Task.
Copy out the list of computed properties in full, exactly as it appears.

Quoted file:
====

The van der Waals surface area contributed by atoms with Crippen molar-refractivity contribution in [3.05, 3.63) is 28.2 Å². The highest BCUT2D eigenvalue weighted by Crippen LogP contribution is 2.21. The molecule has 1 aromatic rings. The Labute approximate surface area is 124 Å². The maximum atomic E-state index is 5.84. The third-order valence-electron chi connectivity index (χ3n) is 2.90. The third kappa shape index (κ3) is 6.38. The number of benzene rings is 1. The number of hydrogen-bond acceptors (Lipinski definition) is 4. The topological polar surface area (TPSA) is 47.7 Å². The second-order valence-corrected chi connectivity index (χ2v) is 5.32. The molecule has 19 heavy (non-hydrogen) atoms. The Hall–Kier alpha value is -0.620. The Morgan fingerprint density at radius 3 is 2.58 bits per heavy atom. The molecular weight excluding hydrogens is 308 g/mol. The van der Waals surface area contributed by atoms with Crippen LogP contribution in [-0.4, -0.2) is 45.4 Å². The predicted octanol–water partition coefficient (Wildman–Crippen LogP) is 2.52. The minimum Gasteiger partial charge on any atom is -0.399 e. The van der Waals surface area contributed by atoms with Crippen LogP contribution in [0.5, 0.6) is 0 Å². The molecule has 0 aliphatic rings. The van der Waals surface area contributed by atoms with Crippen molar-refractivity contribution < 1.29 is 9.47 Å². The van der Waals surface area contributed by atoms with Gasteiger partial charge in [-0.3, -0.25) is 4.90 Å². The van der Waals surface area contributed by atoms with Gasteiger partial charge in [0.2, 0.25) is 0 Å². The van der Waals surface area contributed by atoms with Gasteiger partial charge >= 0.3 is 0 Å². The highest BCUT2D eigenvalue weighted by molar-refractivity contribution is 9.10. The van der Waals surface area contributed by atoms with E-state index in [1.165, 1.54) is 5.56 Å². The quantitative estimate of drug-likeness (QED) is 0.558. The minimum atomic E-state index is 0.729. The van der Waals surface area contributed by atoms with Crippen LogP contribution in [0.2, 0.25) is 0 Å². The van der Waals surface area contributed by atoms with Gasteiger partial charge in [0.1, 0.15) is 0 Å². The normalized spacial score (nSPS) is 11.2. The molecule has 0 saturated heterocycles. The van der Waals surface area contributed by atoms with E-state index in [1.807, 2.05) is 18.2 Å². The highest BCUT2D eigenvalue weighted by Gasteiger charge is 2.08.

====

The van der Waals surface area contributed by atoms with Crippen molar-refractivity contribution in [3.05, 3.63) is 28.2 Å². The highest BCUT2D eigenvalue weighted by Crippen LogP contribution is 2.21. The molecule has 1 aromatic rings. The Labute approximate surface area is 124 Å². The maximum atomic E-state index is 5.84. The third-order valence-electron chi connectivity index (χ3n) is 2.90. The third kappa shape index (κ3) is 6.38. The number of benzene rings is 1. The number of hydrogen-bond acceptors (Lipinski definition) is 4. The topological polar surface area (TPSA) is 47.7 Å². The second-order valence-corrected chi connectivity index (χ2v) is 5.32. The molecule has 19 heavy (non-hydrogen) atoms. The Hall–Kier alpha value is -0.620. The Morgan fingerprint density at radius 3 is 2.58 bits per heavy atom. The molecular weight excluding hydrogens is 308 g/mol. The van der Waals surface area contributed by atoms with Crippen LogP contribution in [-0.4, -0.2) is 45.4 Å². The predicted octanol–water partition coefficient (Wildman–Crippen LogP) is 2.52. The minimum Gasteiger partial charge on any atom is -0.399 e. The van der Waals surface area contributed by atoms with Crippen LogP contribution in [0.5, 0.6) is 0 Å². The molecule has 0 aliphatic rings. The van der Waals surface area contributed by atoms with Crippen molar-refractivity contribution < 1.29 is 9.47 Å². The van der Waals surface area contributed by atoms with Gasteiger partial charge in [-0.3, -0.25) is 4.90 Å². The van der Waals surface area contributed by atoms with Gasteiger partial charge in [0.2, 0.25) is 0 Å². The van der Waals surface area contributed by atoms with Gasteiger partial charge >= 0.3 is 0 Å². The highest BCUT2D eigenvalue weighted by molar-refractivity contribution is 9.10. The van der Waals surface area contributed by atoms with E-state index in [1.165, 1.54) is 5.56 Å². The quantitative estimate of drug-likeness (QED) is 0.558. The minimum atomic E-state index is 0.729. The van der Waals surface area contributed by atoms with Crippen LogP contribution in [0.2, 0.25) is 0 Å². The van der Waals surface area contributed by atoms with Gasteiger partial charge in [0.1, 0.15) is 0 Å². The normalized spacial score (nSPS) is 11.2. The molecule has 0 saturated heterocycles. The van der Waals surface area contributed by atoms with E-state index in [1.807, 2.05) is 18.2 Å². The highest BCUT2D eigenvalue weighted by Gasteiger charge is 2.08.